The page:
Nike’s reinvention from worker abuse allegations to sustainable manufacturer
When you look in the dictionary for the definition of the word ‘reinvention’ right next to the picture of Madonna, you’ll find the Nike logo.
This fifty year old sporting and active wear institution, first established as ‘Blue Ribbon Sports’, before taking on the Nike, Inc. title in 1971, has, in the last couple of years, tried to pull their name, not to mention identity, from the darkest of shadows following countless accusations and lawsuits over unfair working environments.
The company’s brand new website boasts a variety of ‘actual’ reports and statements on their manufacturing, and environmental trade. “NIKE, Inc. has worked to improve [labour] conditions in our footwear, apparel and equipment supply chains for more than 15 years. Key issues in which we have engaged include the health and safety of the workers who make our products, excessive overtime, the ability of workers to freely associate, and child [labour] and forced [labour].”
In September of 2011, Nike made headlines for the first time since the initial sweatshop allegations in their Vietnam headquarters back in the early nineties, after a woman working at a Nike factory in Indonesia spoke out about being abused. The woman stated that her supervisor had kicked her as a result of a mistake she made while cutting rubber soles: “We’re powerless. Our only choice is to stay and suffer, or speak out and be fired.”
In a 1995 report byAsia Monitor Resource Centre and the Hong Kong Christian Industrial Committee, the following was printed: “When the multinationals squeeze the subcontractors, the subcontractors squeeze the workers.”
In the 1997 documentary film, The Big One, American filmmaker, Michael Moore, showed how big companies in America become greedy and guilty of unfair business. One of the companies he targeted was Nike, Inc. And its CEO, Phil Knight. Moore successfully exposed that the company’s leading factory in Indonesia has the backing of the local military regime, uses teenage girls, and pays them less than 40c per hour. He also revealed that Nike does not produce any shoes in America.
That was in the late nineties. Today, the USA has 70 Nike factories with 12,495 workers, making up only 1% of the global Nike work force. However, Vietnam is the largest producer of Nike shoes, with a total of 323,929 workers working in 67 factories. That’s 32% of the global Nike work force all squeezed into just over sixty factories; an equivalent of 4740 workers per factory, a significantly higher number than the 210 workers per factory in the States.
Following Moore’s question as to why there were no factories in the USA, Knight responded, “Americans don’t want to make shoes. That’s not their ambition.” Surely, some of those Americans were willing to take on jobs of any sort if it means they need to produce shoes in order to support their families, just as the Indonesians and the Vietnamese do. It’s not necessarily that person’s ambition or goal in life to sit in a factory and make shoes, as much as a means of earning an income.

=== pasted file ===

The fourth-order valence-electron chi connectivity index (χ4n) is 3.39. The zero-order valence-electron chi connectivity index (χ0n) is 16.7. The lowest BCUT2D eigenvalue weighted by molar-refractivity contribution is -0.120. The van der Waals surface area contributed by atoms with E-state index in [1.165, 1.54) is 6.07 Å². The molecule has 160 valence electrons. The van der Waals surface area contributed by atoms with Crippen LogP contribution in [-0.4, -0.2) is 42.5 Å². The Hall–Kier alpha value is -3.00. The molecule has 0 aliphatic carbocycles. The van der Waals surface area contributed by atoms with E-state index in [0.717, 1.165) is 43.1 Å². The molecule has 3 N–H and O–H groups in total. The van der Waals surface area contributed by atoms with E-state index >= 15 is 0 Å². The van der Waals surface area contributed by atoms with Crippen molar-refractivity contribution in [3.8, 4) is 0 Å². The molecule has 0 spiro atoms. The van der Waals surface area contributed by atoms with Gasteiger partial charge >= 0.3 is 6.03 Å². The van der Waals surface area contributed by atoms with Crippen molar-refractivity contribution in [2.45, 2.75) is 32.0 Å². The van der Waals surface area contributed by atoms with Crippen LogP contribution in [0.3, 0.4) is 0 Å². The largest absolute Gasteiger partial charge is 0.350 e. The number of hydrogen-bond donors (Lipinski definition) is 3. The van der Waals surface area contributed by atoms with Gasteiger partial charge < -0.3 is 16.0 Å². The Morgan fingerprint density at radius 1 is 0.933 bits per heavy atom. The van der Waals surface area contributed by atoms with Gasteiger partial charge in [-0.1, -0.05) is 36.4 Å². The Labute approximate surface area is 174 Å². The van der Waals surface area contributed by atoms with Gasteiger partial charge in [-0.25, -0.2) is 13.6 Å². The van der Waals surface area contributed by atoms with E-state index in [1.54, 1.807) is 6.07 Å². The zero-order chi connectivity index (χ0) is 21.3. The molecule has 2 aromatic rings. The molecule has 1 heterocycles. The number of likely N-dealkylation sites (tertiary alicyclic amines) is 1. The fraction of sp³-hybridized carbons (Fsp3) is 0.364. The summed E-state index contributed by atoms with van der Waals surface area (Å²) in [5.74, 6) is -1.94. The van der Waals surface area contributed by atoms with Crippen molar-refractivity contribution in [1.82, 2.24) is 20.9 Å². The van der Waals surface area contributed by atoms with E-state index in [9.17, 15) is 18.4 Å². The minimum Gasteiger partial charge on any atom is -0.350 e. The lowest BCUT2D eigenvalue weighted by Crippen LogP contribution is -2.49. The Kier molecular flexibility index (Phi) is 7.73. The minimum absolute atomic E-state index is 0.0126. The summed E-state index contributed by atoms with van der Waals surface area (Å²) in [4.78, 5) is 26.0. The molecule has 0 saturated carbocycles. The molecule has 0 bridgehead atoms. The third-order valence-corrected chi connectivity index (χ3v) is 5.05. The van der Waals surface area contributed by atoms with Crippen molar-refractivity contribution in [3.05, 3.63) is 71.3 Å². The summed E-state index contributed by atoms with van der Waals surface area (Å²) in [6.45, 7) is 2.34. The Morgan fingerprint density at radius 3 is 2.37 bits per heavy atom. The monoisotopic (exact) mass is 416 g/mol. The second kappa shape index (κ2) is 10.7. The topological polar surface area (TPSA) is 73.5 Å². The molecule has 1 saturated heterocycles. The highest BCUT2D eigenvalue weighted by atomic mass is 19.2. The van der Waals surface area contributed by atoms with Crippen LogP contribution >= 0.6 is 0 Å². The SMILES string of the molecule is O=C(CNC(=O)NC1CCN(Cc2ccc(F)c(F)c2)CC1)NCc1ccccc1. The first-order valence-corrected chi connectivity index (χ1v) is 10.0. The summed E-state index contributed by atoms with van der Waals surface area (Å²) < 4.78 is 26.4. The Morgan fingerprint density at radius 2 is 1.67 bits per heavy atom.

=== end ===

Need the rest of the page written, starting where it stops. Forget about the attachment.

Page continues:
This is where Night’s argument falls flat, especially seeing as today, they do in fact have producing factories in America.
Fast forward to 2014 – Nike’s ‘Reuse-a-Shoe’ program, which was launched in the early 1990’s , is now almost fifteen years old. This program aims to utilise worn-out and old athletic shoes, for the production of ‘Nike Grind’, a material used for the assembling of sports surfaces, like basketball courts and athletic tracks.
Regarding their workforce, Nike acknowledges that their biggest responsibility, as the global company that they are, is to actively incorporate and encourage a positive and systematic change for all of their work force.
“When we look at our overall impact on the world, the needs of nearly 1 million workers in Nike’s contract supply chain overshadows any other group. We also know the size and scale of the combined manufacturing operations has a considerable environmental impact.”
The company states that their focus is to expose the root of the ongoing issues with unfair treatment of workers and wages, and evaluating their supplier and manufacturing relationships in order to find newer ways to share responsibility.
“We’re looking end-to-end, from the first phase of our product creation process to the impacts of our decisions on the lives of workers in the factories that bring our product to life.”
Guilty or not, with all new environmentally friendly material sourcing methods, and a fresh view on manufacturing and their work force, it won’t be long before the company can fully shed the alleged image of being the bully, and rise from the ashes of a burnt out reputation.
This article was written and submitted by Johann Huebsch for Round 1 of Modeconnect’s International Fashion Writing Competition. Johann was invited to take part in Round 2. Read all the published submissions.